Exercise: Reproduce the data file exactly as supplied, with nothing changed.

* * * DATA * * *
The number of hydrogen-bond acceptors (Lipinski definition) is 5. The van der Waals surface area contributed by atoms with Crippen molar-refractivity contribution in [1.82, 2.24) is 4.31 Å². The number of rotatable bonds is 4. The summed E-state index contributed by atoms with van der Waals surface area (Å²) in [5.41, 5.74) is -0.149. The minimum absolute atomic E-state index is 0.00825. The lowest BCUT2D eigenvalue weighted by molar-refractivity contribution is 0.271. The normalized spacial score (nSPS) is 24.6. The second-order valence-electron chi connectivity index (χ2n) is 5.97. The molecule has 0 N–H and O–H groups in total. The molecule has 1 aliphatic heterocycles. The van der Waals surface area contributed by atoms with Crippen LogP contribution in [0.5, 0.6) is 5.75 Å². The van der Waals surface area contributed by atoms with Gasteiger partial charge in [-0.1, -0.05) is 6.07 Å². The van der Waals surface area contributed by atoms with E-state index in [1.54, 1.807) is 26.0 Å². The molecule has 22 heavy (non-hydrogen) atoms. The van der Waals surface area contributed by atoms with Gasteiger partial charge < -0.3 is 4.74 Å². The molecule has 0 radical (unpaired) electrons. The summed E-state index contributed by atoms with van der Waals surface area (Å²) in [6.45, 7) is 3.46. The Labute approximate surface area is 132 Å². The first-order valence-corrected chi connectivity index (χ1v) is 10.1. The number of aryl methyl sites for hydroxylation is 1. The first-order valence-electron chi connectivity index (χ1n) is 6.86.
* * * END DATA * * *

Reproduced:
The number of hydrogen-bond acceptors (Lipinski definition) is 5. The van der Waals surface area contributed by atoms with Crippen molar-refractivity contribution in [1.82, 2.24) is 4.31 Å². The number of rotatable bonds is 4. The summed E-state index contributed by atoms with van der Waals surface area (Å²) in [5.41, 5.74) is -0.149. The minimum absolute atomic E-state index is 0.00825. The lowest BCUT2D eigenvalue weighted by molar-refractivity contribution is 0.271. The normalized spacial score (nSPS) is 24.6. The second-order valence-electron chi connectivity index (χ2n) is 5.97. The molecule has 0 N–H and O–H groups in total. The molecule has 1 aliphatic heterocycles. The van der Waals surface area contributed by atoms with Crippen LogP contribution in [0.5, 0.6) is 5.75 Å². The van der Waals surface area contributed by atoms with Gasteiger partial charge in [-0.1, -0.05) is 6.07 Å². The van der Waals surface area contributed by atoms with E-state index in [1.54, 1.807) is 26.0 Å². The molecule has 22 heavy (non-hydrogen) atoms. The van der Waals surface area contributed by atoms with Gasteiger partial charge < -0.3 is 4.74 Å². The molecule has 0 radical (unpaired) electrons. The summed E-state index contributed by atoms with van der Waals surface area (Å²) in [6.45, 7) is 3.46. The Labute approximate surface area is 132 Å². The first-order valence-corrected chi connectivity index (χ1v) is 10.1. The number of aryl methyl sites for hydroxylation is 1. The first-order valence-electron chi connectivity index (χ1n) is 6.86.